Vore Buffalo Jump – Sundance, Wyoming - Atlas Obscura

Vore Buffalo Jump

This shallow pit was once used to send over 20,000 buffalo plummeting to their death. 


Using this sinkhole’s steep cliff wall as a trap for stampeding buffalo, ancient Native American’s turned what is now known as the Vore Buffalo Jump into a rich archeological site. 

A natural sinkhole with a sheer 40 foot drop on one side, the buffalo jump was used from about 1500 to 1800 CE by Wyoming’s Plains Indians as a trap and slaughtering ground. After spooking herds of large buffalo, the Native American hunters would herd them towards the near invisible drop, sending the animals careening to the bottom of the hole where they would die or be permanently immobilized. Oftentimes, the kills would be broken down right in the pit, leaving the bones behind.

After hundreds of years of such use the bison trap filled with bones and stone tools that were eventually left and forgotten. When archeologists discovered the site, they found layers of bone and tools extending over 20 feet into the ground comprised of over 20,000 animal carcasses. The site is still an active excavation today but visitors can come and see the open bone pit with its seemingly endless supply of remains. Anyone interested in Native American history should jump at the chance to see this site. Just be careful how you land.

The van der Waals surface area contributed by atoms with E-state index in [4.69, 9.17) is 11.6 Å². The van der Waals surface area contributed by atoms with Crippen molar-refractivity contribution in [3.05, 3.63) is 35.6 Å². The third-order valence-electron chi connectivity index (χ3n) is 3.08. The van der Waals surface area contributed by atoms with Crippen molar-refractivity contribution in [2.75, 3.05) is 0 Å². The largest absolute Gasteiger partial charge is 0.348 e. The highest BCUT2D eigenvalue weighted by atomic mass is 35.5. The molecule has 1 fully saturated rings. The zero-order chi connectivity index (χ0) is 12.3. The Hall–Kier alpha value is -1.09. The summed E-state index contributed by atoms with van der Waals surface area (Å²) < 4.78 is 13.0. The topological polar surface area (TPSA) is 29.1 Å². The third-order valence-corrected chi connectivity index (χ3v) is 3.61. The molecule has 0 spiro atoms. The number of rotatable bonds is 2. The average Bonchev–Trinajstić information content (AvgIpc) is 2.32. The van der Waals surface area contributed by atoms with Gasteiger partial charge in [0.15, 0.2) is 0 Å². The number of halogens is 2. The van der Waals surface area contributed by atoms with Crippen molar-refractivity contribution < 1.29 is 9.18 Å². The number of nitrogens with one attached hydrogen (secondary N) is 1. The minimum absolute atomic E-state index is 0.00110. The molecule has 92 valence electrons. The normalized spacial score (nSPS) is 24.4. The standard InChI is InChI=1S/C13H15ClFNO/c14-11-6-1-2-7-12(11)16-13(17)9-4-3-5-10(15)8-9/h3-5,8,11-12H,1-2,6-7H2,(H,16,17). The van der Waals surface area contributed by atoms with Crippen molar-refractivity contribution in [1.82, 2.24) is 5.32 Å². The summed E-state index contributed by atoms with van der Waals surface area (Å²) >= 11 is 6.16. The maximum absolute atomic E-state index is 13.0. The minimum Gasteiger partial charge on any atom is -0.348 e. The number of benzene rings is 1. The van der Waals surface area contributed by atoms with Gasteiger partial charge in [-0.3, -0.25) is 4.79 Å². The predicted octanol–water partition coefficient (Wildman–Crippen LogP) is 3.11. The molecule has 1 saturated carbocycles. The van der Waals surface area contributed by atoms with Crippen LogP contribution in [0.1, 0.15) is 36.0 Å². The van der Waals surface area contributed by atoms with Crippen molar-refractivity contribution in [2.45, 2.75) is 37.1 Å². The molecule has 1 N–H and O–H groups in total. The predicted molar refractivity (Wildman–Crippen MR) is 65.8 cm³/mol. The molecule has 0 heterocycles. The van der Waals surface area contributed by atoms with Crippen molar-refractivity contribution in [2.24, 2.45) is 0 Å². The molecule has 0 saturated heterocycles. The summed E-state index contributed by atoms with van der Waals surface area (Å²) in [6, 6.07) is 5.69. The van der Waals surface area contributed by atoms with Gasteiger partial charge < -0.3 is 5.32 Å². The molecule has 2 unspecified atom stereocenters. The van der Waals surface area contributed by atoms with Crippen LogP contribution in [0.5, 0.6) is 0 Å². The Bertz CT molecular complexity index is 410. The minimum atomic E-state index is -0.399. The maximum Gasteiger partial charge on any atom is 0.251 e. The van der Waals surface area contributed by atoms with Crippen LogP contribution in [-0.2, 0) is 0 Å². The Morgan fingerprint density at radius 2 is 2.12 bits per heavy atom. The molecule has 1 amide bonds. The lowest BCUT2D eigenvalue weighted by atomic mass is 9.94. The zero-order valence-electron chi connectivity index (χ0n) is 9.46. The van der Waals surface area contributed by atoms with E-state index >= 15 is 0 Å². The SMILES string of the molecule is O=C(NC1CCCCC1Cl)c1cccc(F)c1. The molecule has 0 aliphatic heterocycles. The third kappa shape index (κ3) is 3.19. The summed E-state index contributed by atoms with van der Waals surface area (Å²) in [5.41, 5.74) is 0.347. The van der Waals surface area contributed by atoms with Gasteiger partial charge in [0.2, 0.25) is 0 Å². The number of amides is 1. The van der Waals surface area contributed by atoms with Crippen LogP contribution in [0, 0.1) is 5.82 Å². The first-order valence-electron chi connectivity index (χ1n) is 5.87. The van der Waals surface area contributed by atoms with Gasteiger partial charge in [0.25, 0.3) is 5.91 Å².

Know Before You Go

The Vore Buffalo Jump now has a permanent structure covering the bones. It is also only open from Memorial Day to Labor Day. The grounds are open but none of the buildings can be accessed.

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